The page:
“It’s time to change the conversation about extending working life from one about working “until you drop”, to one about a fuller working life, that means working as long as is necessary to create the future you want.”
Esther McVey and Steve Webb, Fuller Working Lives Ministerial Statement
What they mean …
Unpaid work, cuts to disability benefits and mandated ‘work-related activity’ are set to be at the heart of the latest DWP strategy aimed at bullying older people off benefits
Last week the DWP published Fuller Working Lives, a ‘framework for action’ for older unemployed people and the rhetoric is depressingly familiar. Under the guise of help and support it will be business as usual as older claimants are left at the mercy of the grasping welfare-to-work industry.
The report notes that around a million people over 50 are out…
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Unemployed lone parents could to be forced into mandatory unpaid work placements as part of fresh changes to benefits coming into force from the 28th April 2014.
Lone parents in receipt of Income Support who have a child between the age of 3-4 will be required to undertake ‘mandatory work related activity’ “to better prepare them for the full work-related requirements they will face when their child turns 5”.
The changes will also apply to lone parents in the ‘Work Related Activity Group’ (WRAG) of the sickness benefit Employment and Support Allowance (ESA).
Local authority childcare schemes will be made available to allow the changes to come into effect and help free up lone parents to partake in the new requirements. Up to fifteen hours of free childcare will be available for those affected.
Income Support claimants with a child between the age of 1-4 will also be required to take part in work focused interviews at their nearest Jobcentre. The time and duration ‘will be tailored to the needs of the lone parent’.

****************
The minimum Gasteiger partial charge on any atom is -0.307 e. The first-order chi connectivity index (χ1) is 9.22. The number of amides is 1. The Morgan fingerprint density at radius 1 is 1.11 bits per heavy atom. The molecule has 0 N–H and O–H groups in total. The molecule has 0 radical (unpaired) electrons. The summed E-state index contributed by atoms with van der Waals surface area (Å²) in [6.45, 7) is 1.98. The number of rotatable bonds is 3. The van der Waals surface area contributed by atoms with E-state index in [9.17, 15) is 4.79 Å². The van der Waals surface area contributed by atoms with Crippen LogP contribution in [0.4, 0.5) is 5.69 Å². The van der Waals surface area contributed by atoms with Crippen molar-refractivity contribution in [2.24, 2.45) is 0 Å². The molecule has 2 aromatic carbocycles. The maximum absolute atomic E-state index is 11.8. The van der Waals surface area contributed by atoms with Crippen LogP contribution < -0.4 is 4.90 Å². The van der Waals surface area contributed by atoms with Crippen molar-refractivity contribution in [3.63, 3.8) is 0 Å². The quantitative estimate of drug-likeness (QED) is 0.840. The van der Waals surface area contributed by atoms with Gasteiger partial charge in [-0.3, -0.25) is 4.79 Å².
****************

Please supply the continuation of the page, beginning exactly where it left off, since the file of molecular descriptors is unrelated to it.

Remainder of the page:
Failure to comply with the changes – without good cause – could result in lone parents having their benefits cut or stopped completely (sanctioned). The level of the cut will begin at 20% but could increase to 100% for ‘further failures’. However, only one Income Support cut will be permitted in a two-week period.
It has also been announced this week that jobseeker’s who have been out of work for over three years, and who have already taken part in the government’s controversial Work Programme, will be required to undertake community work placements for up to 30 hours per week. They will also be expected to spend 10 hours per week looking for work.
The DWP has given the example of “clearing up litter and graffiti in local areas” which has previously been reserved for community volunteers and criminal offenders.
> Which is a pretty good indication of how our betters regard the unemployed – criminals who need to be punished. For their own good, you understand…
My contention is that if you have to work for benefits, then they are no longer benefits – they’re wages, and wages below the National Minimum Wage at that.
In this instance, failure to comply will result in jobseeker’s having their benefits cut for four weeks which could extend to several months for repeat offenders.
New Jobseeker’s Allowance (JSA) claimants will also have to wait 7 days before they become entitled for the unemployment benefit.
We have been informed that once a lone parent with a child over the age of 3 ‘volunteers’ for participation in the government’s ‘Work Programme’, that participation then becomes ‘mandatory’.
Source – Welfare News Service, 02 April 2014
This year’s five reasons for child poverty are predictably unemployment, along with low levels of qualifications, single parent families, having more than three children and ill health. Such is Iain Duncan Smith’s desperation to blame children being poor on anything other than not having enough money that this is his fourth re-definition of poverty in just three years. Previous reasons for poverty, which included step-parents, mothers with mental health problems, being disabled, and of course drugs, no longer make the top five.
The main thrust of the latest strategy is to tackle what is repeatedly referred to as ‘worklessness’ – as if raising children requires no effort at all. The measures to combat this great social ill – which can mean parents spending time raising their…